COMMENTARY: Winning insights for electric-vehicle financing
Formula E has lessons for auto-finance companies as they transform.
In Formula E, the world’s first fully electric, international racing championship, data is helping drivers win races. For our partner, Envision Virgin Racing, a founding Formula E team, it’s crucial at every stage — from car design to race-day performance. Actionable insights from data, which are shared between the car and its driver on the track and engineers and strategists in the control room, provide drivers with a critical advantage in races that are often decided by milliseconds.
But this approach isn’t uniquely useful in the sharp end of motor racing entertainment. It’s also essential in enterprise — in particular, in the transformation of the auto finance industry from selling combustion vehicles to financing electric vehicles (EVs).
A successful past and an uncertain future
EVs are the future of mobility and transportation, of safety on the road, and a major step towards tackling the climate crisis. But time for the industry to transform to its electric future before tech giants take over is running out.
There are serious challenges to financing, though. For example:
● There is currently no economically-viable business case. Case in point? Tesla is still selling cars below cost
● The level of initial investment required to sell EVs at scale is very high
● The industry lacks expertise in artificial intelligence, machine learning, and data analysis all of which will be critical to the success of the EV market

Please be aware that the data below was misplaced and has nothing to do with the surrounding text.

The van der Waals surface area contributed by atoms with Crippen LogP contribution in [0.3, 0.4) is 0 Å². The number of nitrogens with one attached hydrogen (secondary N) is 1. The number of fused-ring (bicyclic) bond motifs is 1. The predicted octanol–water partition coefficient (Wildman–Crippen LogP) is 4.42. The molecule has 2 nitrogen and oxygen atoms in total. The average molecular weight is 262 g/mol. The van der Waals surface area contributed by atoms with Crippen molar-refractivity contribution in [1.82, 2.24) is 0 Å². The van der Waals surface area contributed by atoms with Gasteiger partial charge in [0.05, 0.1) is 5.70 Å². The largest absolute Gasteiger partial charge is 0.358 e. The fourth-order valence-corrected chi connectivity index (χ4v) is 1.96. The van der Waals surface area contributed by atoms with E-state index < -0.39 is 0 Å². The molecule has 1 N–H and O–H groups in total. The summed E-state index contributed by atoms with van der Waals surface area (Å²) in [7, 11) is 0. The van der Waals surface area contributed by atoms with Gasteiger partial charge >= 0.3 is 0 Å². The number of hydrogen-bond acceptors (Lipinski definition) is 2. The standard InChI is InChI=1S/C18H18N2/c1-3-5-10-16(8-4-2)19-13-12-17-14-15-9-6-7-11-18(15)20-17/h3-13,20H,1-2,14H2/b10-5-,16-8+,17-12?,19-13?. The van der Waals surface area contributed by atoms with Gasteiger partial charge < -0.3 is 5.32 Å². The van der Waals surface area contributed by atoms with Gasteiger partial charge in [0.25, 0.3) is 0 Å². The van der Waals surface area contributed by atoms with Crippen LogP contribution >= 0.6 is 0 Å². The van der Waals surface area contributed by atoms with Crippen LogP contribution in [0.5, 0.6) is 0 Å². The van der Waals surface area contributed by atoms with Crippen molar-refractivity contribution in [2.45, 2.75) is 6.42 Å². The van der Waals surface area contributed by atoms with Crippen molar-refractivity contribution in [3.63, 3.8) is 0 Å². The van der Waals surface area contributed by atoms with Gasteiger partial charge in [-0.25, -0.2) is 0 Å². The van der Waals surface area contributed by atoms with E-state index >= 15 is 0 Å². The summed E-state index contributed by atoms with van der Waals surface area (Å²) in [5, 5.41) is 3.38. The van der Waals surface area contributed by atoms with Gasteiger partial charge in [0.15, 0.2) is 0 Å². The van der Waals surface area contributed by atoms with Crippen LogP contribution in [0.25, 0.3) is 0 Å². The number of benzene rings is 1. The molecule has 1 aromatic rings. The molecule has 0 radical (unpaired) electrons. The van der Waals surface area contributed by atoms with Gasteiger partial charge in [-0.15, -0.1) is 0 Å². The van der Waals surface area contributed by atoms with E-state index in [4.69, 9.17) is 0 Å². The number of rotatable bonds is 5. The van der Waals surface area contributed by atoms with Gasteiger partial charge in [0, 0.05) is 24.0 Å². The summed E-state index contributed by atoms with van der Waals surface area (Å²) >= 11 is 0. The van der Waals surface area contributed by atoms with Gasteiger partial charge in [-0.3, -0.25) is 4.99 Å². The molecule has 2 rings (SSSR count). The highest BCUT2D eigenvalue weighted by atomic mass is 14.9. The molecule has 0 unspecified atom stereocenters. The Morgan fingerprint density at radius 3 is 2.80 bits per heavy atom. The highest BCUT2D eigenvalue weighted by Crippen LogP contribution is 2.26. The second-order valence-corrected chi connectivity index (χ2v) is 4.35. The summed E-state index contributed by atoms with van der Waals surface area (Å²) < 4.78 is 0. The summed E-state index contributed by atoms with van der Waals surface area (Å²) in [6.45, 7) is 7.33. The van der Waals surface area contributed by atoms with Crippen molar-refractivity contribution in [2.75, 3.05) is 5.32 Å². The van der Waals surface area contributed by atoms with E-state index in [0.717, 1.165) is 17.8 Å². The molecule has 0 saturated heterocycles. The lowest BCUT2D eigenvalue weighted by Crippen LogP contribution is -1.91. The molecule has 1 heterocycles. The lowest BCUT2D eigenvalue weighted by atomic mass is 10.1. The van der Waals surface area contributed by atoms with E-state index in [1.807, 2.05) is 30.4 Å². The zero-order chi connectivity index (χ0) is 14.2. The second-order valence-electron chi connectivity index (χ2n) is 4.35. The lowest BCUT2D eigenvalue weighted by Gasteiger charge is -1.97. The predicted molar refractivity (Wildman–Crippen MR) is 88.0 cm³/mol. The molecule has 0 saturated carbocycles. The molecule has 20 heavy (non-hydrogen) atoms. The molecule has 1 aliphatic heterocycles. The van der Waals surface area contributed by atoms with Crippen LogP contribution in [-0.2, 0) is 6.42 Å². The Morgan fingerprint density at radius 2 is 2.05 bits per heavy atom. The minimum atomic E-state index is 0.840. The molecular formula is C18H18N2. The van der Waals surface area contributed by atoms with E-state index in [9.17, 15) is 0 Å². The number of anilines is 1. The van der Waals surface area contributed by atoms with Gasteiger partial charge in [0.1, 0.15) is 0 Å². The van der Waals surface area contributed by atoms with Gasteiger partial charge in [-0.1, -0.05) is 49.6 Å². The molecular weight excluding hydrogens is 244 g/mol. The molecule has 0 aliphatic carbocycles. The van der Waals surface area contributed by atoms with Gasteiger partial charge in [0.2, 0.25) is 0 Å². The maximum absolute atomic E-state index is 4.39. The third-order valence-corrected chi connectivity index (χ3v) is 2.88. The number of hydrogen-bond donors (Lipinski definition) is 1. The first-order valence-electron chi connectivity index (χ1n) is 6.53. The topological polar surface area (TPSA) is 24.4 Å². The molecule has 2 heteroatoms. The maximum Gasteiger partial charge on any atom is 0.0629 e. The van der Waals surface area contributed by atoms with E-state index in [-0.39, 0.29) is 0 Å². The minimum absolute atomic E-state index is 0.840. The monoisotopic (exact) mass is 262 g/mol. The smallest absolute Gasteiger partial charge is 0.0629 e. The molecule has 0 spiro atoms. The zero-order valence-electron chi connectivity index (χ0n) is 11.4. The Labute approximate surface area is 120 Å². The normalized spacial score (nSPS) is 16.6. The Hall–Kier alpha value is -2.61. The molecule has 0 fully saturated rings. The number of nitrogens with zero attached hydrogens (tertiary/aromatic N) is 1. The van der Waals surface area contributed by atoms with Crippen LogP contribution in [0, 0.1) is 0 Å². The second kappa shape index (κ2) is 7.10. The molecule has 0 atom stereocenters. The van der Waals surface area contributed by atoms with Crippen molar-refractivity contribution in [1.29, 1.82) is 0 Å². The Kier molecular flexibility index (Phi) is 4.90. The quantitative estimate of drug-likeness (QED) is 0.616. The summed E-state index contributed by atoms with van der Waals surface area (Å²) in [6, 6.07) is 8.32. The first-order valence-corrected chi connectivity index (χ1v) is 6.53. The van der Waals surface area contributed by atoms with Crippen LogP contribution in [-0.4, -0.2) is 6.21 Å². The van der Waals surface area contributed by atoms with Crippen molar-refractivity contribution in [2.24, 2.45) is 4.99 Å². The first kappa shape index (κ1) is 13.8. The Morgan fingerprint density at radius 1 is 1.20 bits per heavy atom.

● The shift to EVs is part of a broader paradigm shift from analog to digital, which means the entire business model will need to change
Like their Formula E counterparts, however, auto lenders can use data to power through uncertainty. Specifically, they must use data to:
• Update the business model
• Extract maximum value from both customer relationships and vehicles
• Focus on the customer to drive advocacy
• Take calculated risks to win
Update the business model
Like other industries, the auto market is shifting from ownership to use, and from financing assets to providing services that flow from them. Today, drivers want options besides just buying and owning a car. They want to subscribe to a variety of vehicle types, have access to a car for just the weekend, buy vehicles bundled with insurance or other add-ons, and more. These are new needs that demand a new business model.
Auto lenders can’t predict exactly what’s going to happen – like a Formula E race, there are just too many variables. But they can learn from the Envision Virgin Racing team by collecting data to predictively model ‘what if’ scenarios that will help shape the strategies that will transform their business model. For example, they can collect data from connected combustion cars and feed it into their models for electrification. And they can develop strategic partnerships to obtain expertise in value-add services, such as insurance and maps.
Use lifecycle data to extract maximum value
Today’s auto finance model is focused on depreciation in the value of the asset – something lenders understand well. But with EVs, a great deal about depreciation remains unknown. For example, companies know relatively little about how EV batteries age, the decline in their performance over time, and their consequent resale value. So, working out a finance model for majority electrification across all markets, models, and countries is tricky.